CARES is a Dutch research initiative that focuses on the development of novel antibiotics and antimicrobials.
Centre for Antimicrobial Research (CARES) in Leiden is a Dutch research initiative that focuses on the development of novel anti-infectives and the role of the microbiome in the control of health and disease. CARES is a full member of the Netherlands Antibiotic Development Platform (NADP), that was set up by the Dutch ministry of Health (VWS). CARES actively participates in the Netherlands Center for One Health (NCOH).
The CARES programme aims at delivering novel lead compounds to refill the drug-development pipelines. In addition to anti-infectives, the center has a strong focus on the interface between microbial infections, the immune system and cancer. An aim in itself is to build a strong collaborative network consisting of universities, university medical centres and companies. Some 15 groups are united within CARES, from both Leiden University and LUMC, with strong focus on actinomycete and fungal microbiology, chemical biology, bioorganic synthesis and design of activity-based probes, host-pathogen interactions, drug development, infectious diseasesm immunology and microbiome research. Major pathogens that are targeted include Mycobacterium tuberculosis, Clostridium difficile, and Pseudomonas aeruginosa. In 2017 a new profile area on antibiotics was funded by the faculty of sciences (LU), with 6 PhD students working between leading groups in antibiotic research in chemistry, biology and drug research. Furthermore, Leiden has the largest bioscience park of the Netherlands, which offers a strong platform for public-private partnerships.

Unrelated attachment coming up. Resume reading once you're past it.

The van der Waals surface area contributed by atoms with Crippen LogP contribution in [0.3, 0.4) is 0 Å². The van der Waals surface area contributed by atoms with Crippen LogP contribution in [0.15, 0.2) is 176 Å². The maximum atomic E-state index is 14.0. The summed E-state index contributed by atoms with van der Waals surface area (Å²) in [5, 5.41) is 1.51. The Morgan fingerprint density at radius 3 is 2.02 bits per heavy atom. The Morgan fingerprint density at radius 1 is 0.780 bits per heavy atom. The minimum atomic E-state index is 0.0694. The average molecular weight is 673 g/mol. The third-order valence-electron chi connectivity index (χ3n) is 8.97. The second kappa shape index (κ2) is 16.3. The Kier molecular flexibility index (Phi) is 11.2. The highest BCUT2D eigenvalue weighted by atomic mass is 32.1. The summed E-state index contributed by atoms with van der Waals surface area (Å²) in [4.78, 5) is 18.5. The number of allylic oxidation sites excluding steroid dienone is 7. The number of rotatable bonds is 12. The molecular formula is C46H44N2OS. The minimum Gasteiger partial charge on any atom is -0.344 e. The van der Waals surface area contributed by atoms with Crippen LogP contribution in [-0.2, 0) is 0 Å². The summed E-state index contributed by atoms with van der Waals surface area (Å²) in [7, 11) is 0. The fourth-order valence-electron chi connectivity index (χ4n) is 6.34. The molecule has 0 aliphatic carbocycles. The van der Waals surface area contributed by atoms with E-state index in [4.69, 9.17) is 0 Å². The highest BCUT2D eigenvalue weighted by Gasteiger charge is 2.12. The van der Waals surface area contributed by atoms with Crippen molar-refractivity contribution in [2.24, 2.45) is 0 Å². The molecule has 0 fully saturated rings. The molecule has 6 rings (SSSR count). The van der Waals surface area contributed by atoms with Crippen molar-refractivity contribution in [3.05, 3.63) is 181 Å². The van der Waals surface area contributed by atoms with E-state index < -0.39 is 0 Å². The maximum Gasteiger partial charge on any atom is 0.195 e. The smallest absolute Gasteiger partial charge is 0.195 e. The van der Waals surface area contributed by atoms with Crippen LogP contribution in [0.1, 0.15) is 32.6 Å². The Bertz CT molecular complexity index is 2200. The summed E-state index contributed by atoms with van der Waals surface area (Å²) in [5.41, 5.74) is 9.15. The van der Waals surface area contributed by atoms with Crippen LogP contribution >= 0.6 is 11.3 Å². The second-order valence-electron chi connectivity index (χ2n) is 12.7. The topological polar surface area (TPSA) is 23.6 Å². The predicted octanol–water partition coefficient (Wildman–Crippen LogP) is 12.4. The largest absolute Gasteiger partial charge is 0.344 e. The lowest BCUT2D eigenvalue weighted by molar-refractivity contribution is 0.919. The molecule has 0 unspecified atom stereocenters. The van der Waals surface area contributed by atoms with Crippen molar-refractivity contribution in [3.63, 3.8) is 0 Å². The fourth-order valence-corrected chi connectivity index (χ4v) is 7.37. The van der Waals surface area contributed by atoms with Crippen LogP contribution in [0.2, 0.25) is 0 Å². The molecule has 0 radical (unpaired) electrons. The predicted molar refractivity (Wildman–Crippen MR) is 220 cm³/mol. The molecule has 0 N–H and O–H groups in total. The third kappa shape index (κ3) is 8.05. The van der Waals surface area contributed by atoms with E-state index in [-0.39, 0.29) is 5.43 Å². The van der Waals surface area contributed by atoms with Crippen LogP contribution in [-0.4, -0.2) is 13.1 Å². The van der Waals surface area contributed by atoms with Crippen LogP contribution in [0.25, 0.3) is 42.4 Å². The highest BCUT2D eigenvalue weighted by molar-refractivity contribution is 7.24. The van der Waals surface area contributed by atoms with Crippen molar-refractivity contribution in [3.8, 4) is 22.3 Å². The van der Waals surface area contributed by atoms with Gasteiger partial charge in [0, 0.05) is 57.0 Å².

CARES believes it is vital that the public and private sector jointly take up responsibility to develop new anti-infectives and to ensure a continuous supply of novel candidate drugs into clinical trials. CARES focuses on the development of novel compounds and the translational science to bring these new drugs to the clinic.
In 2017, the NACTAR (Novel Antibacterial Compounds and Therapies Antagonizing Resistance) initiative was launched. Some fifty scientists and twenty companies are working on the development of new accessible and affordable antibioticsand alternatives to antibiotic use. Eight public-private partnerships received funding from the NWO domain of Applied and Technical Sciences (TTW). Of these, three were awarded to Leiden University and LUMC:
- Chemical genetics to target intracellular drug-resistant bacteria. Prof.dr. T.H.M. Ottenhoff, LUMC
- Next stage development of the novel synthetic antimicrobial peptide SAAP-148 (NESDAP). Dr. P.H. Nibbering, LUMC
- The lugdunomycins: a new class of polyketide antibiotics with unique chemical scaffold. Prof.dr. G.P. van Wezel, Leiden University